For the very first time, Massachusetts is identifying by name the recipients of state film tax credits, allowing the public to see which businesses taxpayers are subsidizing.
The report identifies the recipients of approximately $170 million in tax credits issued or awarded in 2011. The three biggest tax credit programs were those for historic rehabilitation (nearly $50 million), brownfields remediation ($47 million), and film and commercial production ($37.9 million).
As expected, the producers of major feature films pocketed a large amount of the film tax credits handed out last year to lure movies and commercials to Massachusetts. The top three recipients were Columbia Pictures, Thunder Buddies LLC, and Number Productions Inc., which together accounted for 69% of the total film tax credits issued.
The fourth-largest recipient of film tax credits was more of a surprise. WGBH, Boston’s public broadcasting TV station, received $4.2 million, or 11.2% of the total, for such shows as American Experience, Between the Lions,Nova, Design Squad, Frontline, and High School Quiz Show.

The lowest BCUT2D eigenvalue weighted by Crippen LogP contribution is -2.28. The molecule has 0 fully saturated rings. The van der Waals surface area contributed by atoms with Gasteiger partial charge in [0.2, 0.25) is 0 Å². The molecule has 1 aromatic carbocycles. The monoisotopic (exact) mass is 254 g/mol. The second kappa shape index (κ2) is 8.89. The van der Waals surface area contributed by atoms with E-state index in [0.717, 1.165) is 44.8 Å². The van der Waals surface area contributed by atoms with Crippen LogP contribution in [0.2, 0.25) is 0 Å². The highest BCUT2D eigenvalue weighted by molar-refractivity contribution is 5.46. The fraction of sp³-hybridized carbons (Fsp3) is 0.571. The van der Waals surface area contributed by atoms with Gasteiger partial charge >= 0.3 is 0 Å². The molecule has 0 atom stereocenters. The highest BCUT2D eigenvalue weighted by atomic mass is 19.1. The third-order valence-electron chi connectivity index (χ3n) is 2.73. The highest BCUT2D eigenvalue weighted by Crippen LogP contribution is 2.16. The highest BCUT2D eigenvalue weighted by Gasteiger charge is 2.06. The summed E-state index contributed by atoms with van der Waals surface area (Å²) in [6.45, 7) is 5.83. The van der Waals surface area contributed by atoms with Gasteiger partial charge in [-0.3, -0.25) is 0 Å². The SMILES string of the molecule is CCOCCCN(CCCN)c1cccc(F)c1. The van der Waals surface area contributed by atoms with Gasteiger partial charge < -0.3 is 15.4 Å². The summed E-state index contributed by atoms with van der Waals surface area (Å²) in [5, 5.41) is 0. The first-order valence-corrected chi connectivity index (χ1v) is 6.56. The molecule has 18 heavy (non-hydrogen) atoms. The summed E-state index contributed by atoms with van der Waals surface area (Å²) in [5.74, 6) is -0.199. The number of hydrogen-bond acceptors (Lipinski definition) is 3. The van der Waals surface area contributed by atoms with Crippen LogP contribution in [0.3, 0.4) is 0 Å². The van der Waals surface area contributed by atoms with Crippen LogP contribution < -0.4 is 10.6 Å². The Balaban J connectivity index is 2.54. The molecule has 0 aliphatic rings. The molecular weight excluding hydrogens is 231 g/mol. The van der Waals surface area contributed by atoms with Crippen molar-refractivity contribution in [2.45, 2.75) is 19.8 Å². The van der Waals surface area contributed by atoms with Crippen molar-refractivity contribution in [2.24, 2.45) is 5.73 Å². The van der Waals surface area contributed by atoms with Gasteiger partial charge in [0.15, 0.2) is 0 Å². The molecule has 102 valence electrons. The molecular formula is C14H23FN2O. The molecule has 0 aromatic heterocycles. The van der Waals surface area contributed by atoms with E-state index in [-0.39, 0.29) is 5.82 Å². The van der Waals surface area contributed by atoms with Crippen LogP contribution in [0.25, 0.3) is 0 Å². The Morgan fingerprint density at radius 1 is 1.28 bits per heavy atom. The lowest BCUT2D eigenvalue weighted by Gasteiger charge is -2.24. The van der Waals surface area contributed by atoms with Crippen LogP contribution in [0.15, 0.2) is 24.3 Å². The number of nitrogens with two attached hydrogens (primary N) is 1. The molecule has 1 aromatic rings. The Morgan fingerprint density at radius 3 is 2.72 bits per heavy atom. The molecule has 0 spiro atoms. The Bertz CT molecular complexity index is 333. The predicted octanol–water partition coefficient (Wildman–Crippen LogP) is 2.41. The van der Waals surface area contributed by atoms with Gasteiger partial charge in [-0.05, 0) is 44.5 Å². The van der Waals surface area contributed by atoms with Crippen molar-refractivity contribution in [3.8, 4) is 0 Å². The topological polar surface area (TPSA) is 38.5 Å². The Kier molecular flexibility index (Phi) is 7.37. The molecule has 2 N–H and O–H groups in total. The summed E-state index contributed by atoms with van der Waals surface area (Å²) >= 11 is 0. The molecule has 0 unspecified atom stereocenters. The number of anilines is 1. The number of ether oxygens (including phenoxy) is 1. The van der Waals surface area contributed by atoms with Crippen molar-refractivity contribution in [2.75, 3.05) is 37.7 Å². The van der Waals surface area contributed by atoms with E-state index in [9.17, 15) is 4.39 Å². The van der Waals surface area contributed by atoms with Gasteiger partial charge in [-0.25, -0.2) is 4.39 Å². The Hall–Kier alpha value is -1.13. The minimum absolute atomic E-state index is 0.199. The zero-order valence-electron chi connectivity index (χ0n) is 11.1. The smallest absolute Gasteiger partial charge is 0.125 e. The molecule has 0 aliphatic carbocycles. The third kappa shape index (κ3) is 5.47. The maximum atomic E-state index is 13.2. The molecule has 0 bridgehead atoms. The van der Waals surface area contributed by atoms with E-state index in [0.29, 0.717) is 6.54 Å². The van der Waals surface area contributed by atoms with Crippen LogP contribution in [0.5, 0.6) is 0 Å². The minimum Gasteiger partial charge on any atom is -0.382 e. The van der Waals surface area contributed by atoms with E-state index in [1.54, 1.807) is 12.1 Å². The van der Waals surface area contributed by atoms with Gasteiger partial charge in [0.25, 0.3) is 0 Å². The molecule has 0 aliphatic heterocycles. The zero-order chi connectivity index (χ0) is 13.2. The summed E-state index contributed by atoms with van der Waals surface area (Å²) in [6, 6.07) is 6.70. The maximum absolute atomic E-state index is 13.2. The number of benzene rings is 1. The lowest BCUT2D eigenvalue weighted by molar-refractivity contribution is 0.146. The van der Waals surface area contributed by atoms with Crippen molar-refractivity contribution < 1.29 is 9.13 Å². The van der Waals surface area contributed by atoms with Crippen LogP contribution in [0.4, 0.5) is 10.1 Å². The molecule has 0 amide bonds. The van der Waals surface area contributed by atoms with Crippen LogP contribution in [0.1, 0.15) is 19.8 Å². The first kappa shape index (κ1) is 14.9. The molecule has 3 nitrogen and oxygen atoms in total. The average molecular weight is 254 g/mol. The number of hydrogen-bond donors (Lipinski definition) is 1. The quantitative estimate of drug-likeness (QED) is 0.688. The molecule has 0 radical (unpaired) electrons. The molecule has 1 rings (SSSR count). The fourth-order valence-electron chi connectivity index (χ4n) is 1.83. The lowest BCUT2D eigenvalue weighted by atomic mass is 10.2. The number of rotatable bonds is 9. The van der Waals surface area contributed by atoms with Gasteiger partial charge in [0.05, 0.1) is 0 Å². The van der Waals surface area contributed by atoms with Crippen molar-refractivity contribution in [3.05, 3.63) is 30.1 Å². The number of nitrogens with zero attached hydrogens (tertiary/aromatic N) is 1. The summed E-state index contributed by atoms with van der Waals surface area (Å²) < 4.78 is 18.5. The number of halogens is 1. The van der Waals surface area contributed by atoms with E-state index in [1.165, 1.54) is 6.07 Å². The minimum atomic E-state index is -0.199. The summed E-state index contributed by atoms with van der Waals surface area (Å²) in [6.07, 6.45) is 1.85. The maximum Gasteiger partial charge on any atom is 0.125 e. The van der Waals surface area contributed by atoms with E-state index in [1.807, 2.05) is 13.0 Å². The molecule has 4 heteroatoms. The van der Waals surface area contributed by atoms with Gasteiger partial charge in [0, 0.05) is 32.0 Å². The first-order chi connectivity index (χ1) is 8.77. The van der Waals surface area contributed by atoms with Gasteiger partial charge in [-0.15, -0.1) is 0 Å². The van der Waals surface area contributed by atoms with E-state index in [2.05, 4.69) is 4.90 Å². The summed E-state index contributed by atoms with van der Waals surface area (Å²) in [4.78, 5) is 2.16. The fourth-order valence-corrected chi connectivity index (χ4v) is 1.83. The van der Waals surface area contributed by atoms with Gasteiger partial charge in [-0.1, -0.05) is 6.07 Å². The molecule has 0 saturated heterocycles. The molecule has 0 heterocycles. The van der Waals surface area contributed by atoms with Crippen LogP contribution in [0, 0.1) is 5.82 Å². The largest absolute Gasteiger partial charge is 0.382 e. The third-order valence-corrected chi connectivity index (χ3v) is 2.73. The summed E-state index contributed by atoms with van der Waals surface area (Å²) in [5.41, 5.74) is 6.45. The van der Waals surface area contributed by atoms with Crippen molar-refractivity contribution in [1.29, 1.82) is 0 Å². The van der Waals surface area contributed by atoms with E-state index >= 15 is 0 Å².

Some of the film tax credit money went to support WGBH productions that would have been shot in Massachusetts anyway, but station officials say the tax credits allowed them to produce more shows in Massachusetts and do more filming inside the state.
Hopkins, VP of productions, said the availability of film tax credits prompted the station to do more filming in Massachusetts for shows and allowed officials to launch High School Quiz Show. “Without the tax credits, we wouldn’t be able to do that show,” she said.
At least 45 commercials and public service announcements were produced in Massachusetts, triggering more than $1.9 million in film tax credits. Three production companies produced 31 of the commercials for credits worth $1.5 million.
The film tax credit offers companies shooting movies, TV shows, and commercials in Massachusetts a credit equal to 25 percent of whatever they spend inside the state. The credit is very attractive because it can be converted into cash by selling it back to the state or to a third party, which can use the credit to reduce its tax liability.
For help converting your film tax credit into cash, contact The Cherrytree Group.